Your First Year of Retirement: Do You Know How Much You’ll Be Able to Spend?
Some of it is natural; retirement is a big lifestyle change and many people question whether they’re spending too much during that first crucial year. Surprisingly, freedom can be very expensive. But that nervousness may also be an indication that an individual hasn’t received as much instruction in how he or she will spend during retirement as that person received saving for it.
A huge nest egg—or a nest egg that seems huge—sounds great. But the death of traditional pensions and the rise of (often underperforming) self-directed retirement plans have made it tough for individuals to easily predict what they’ll actually have to spend. And without a complete plan that takes into account personal circumstances, financial goals, inflation, the rising cost of healthcare, increased longevity and ultimately long-term care, retirement money probably won’t last as long as you do.
As the official baby boomer retirement wave begins, some financial advisers have begun to elevate the discussion to postretirement spending and investing as a way to repair preretirement planning. Individuals who have worked with financial and tax advisers, including Certified Financial Planner™ professionals, should have a much clearer picture of how they should manage their spending in the first five years of retirement.
If you haven’t, it’s time to get some help.
For potential retirees who want to eliminate those first-year jitters, here are planning ideas to implement as soon as possible:
Define a vision of retirement and revisit it every year. Those who have worked successfully with an investment manager or financial planner have addressed the kind of retirement they want and how old they’ll be when they start it. A retirement that includes world travel and a general increase in leisure-time spending may, believe it or not, cost significantly more than a preretirement lifestyle with a 60-hour workweek built in. A retirement with rewarding part-time work built into the picture might make the other goals more affordable. A person who manages his or her finances or works with an expert needs to revisit those goals annually to assess whether he or she will still be able to afford a particular style of retirement at the age that person plans to start it.
Track working-life expenses for three to six months. This is where that vision of retirement starts getting real. Knowing for the first time what an individual spends on lattes and late-night carryout may cause a radical shift in behavior—from spending to saving.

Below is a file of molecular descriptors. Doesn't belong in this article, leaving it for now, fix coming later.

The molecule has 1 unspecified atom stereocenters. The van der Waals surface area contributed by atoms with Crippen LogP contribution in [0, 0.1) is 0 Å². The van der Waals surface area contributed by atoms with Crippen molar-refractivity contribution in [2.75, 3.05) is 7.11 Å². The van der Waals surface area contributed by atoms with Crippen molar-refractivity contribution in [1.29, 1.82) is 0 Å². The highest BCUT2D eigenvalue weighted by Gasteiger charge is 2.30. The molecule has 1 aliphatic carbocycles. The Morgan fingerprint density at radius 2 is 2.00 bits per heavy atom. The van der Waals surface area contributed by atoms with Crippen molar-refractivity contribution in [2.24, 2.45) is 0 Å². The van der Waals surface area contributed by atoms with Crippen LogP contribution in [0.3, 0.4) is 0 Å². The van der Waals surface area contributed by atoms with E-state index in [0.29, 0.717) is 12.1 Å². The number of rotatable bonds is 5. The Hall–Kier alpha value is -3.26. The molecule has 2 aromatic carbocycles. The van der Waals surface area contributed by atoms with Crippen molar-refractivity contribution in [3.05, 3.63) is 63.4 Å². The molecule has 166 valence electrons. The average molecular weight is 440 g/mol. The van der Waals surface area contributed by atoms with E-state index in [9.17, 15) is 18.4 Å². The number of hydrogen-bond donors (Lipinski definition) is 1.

Create a worst-case health scenario. For many, the biggest spending issue postretirement is end-of-life care. That may mean paying for expensive experimental treatments to fight disease or long-term assisted or nursing home care. Some projections put annual nursing home costs at more than $100,000 a year in the next two decades compared with their current annual range of $45,000 to $60,000. While public aid picks up medical expenses for those who exhaust their assets in most states, most of us want more than minimal standards of care.
Build several annual budgets. There are many rules of thumb that govern retirement spending. A popular one is that no one should spend more than 4 percent annually of the present amount in one’s nest egg. Another is that retirees only need 70 to 80 percent of their last working year’s income to be comfortable. There really is no one-size-fits-all solution because spending decisions are different at all stages of retirement. Since computers make this possible, every investor might consider doing one or more annual budgets that build various risk scenarios into his or her plan.
Shift into a retirement investment strategy in stages. With a clear majority of investors having inadequate retirement funds in place near or at retirement age, it may seem silly to talk about investing postretirement. But the younger an investor is, the more valuable the conversation. With so many portfolios yet to recover from the 2000 – 2002 stock market slide, many investors have shifted their portfolios into real estate or other fast-growing investments that may leave them undiversified and subject to bubbles. Good advisers can help build more balanced portfolios that fit the exact needs of the investor as retirement nears.The Financial Planning Association is the owner of trademark, service mark and collective membership mark rights in: FPA, FPA/Logo and FINANCIAL PLANNING ASSOCIATION. The marks may not be used without written permission from the Financial Planning Association.
CFP®, CERTIFIED FINANCIAL PLANNER™ and the federally registered CFP (with flame logo) are certification marks owned by Certified Financial Planner Board of Standards, Inc. These marks are awarded to individuals who successfully complete CFP Board’s initial and ongoing certification requirements.
| ||Tom Small is a financial and estate planning specialist offering investment advisory Services through PensionTrend Investment Advisers, LLC in Okemos. Small has more than 18 years’ experience and specializes in retirement and estate planning strategies for high net worth individuals. He is a registered representative of Cambridge Investment Research, Inc, a registered broker-dealer, Member NASD & SIPC. PensionTrend and Cambridge are not affiliated. |